Doctor decries `sad state of affairs'
Sending patients to U.S. won't fix system, he says
Sending people with prostate and breast cancer across the border for radiation treatment is a shortterm solution that doesn't address the long waiting times for diagnostic imaging and the initial oncology appointment, say two Metro Vancouver doctors who work with cancer patients.
Dr. Chris Hoag, a urologist and past president of the Consultant Specialists of B.C., said this week's announcement that eligible breast and prostate cancer patients will be sent to one of two clinics in Bellingham for radiation is great news for patients, but “it's a sad state of affairs that our system has declined to the point where we're now asking to send patients to another country to get treated.”
It's estimated 4,800 people will be treated at the PeaceHealth St. Joseph Cancer Center and the North Cascade Cancer Center over the next two years, representing about 20 per cent of the 14,000 B.C. cancer patients who receive radiation therapy each year.
It's an unprecedented move to address the backlog for cancer treatment in B.C., which has one of the longest waits for radiation therapy in Canada.
Leaked B.C. Cancer data released by B.C. United late Wednesday afternoon shows the percentage of cancer patients who start radiation treatment within the Canadian benchmark of 28 days is currently just 77 per cent, much lower than the 82.9 per cent quoted by Health Minister Adrian Dix on Monday. It's also well below the national average of 97 per cent and one of the worst rates in the country.
Dix told Postmedia News on Tuesday he'd like 95 to 100 per cent of cancer patients to start radiation within 28 days, which is why the province looked to the Bellingham clinics to ease the pressure on B.C.'s overstretched system.
However, Hoag said the “temporary stopgap” measure won't address the “upstream waits” for diagnostic imaging before a diagnosis or the often months-long wait to even see an oncologist.
He said he's often stunned when he follows up with his patients two months later and they still haven't had their first oncology appointment. Hoag was one of 26 medical specialists who signed a letter sent to Dix in September raising the alarm about dangerously long waiting times that leave patients to suffer and die as they wait for care.
According to the letter, it's typical for patients in Metro Vancouver and Vancouver Island to wait two to three months to first see an oncologist after a cancer diagnosis.
“Ninety-seven per cent of referrals to B.C. Cancer come from specialists, so if we don't address the waits to see those specialists, we're not really addressing the major issues with cancer care,” he said.
Dr. Alison Harris, vice-president of the Canadian Association of Radiologists and a radiologist at Vancouver General Hospital, said the association is pushing the federal and provincial governments for more medical imaging equipment, which is crucial in diagnosing cancer and determining if cancer treatments have been effective.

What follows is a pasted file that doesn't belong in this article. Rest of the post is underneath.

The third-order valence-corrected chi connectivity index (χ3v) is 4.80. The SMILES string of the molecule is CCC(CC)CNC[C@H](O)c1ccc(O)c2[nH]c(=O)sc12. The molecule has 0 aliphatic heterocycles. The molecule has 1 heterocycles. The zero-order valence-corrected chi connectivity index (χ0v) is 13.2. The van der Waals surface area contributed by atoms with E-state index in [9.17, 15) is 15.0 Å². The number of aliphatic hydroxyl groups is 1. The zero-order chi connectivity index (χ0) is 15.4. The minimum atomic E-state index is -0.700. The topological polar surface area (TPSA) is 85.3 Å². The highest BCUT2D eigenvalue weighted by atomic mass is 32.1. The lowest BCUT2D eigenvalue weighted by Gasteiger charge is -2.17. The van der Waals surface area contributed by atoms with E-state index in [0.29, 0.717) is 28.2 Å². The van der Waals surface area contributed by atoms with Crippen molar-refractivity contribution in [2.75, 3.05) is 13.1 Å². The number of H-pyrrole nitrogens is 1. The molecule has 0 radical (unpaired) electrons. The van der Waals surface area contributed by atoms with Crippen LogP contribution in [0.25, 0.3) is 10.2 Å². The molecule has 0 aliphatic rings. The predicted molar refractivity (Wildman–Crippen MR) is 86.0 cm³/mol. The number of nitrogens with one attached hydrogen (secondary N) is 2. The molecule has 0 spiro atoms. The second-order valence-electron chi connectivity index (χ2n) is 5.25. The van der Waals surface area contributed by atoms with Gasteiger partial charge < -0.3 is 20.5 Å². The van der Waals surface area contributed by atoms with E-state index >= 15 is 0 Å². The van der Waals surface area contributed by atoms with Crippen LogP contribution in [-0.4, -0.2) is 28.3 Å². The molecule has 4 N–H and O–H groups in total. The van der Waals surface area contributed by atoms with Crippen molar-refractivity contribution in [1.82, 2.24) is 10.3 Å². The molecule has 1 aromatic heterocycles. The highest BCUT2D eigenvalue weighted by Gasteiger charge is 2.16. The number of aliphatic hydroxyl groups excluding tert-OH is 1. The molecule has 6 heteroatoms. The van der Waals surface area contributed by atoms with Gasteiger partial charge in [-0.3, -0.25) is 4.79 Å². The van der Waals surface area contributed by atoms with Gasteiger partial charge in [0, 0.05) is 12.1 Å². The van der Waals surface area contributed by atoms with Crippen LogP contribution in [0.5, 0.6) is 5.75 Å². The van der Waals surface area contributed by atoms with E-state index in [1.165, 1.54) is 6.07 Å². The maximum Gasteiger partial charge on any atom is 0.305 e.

Patients are experiencing delays in their care due to a lack of adequate medical equipment, such as CT and MRI scanners — some of which are outdated and in need of replacement — and a shortage in properly trained medical staff, Harris said.
B.C. Cancer has 31 linear accelerators, a specialized piece of equipment that delivers external beam radiation therapy to shrink cancer cells, but Dix said the province is working to acquire 16 more to keep up with demand.
B.C. cancer patients were sent to the U.S. under the NDP government of the 1990s, but not to the same scale. Between 1991 and 1997, hundreds of patients were sent to St. Joseph in Bellingham for radiation treatment because they were waiting up to six months for radiation treatment. The practice stopped in 1997 when the government under then-premier Glen Clark freed up money to keep radiation machines operating longer.
Dr. Jim Bochsler, the chief medical officer for PeaceHealth Medical Group in Bellingham, which oversees the PeaceHealth St. Joseph Cancer Center, said in a statement that the clinic “employs highly experienced radiation oncologists with capacity to serve additional patients beyond those in our region.”
The clinic added a second stateof-the-art linear accelerator last year, Bochsler said, which increased the clinic's capacity to care for more patients.
Dix said the province has earmarked $440 million on a 10-year plan to expand cancer care, which includes raising the base pay for oncologists from $410,000 to $472,000 to try to recruit more specialists to B.C. Cancer. More than 30,000 people in B.C. were diagnosed with cancer in 2021 and B.C. Cancer projects that number could rise to 45,000 by 2034. About half of cancer patients need radiation treatment.
“We used to have this amazing cancer care system in B.C. that really was held on a pedestal ... 20 years ago and now here we are today where we're sending people across the border,” Hoag said. “We need significant investment in our specialist-care system so that we can pull ourselves out of this hole that we're in right now.”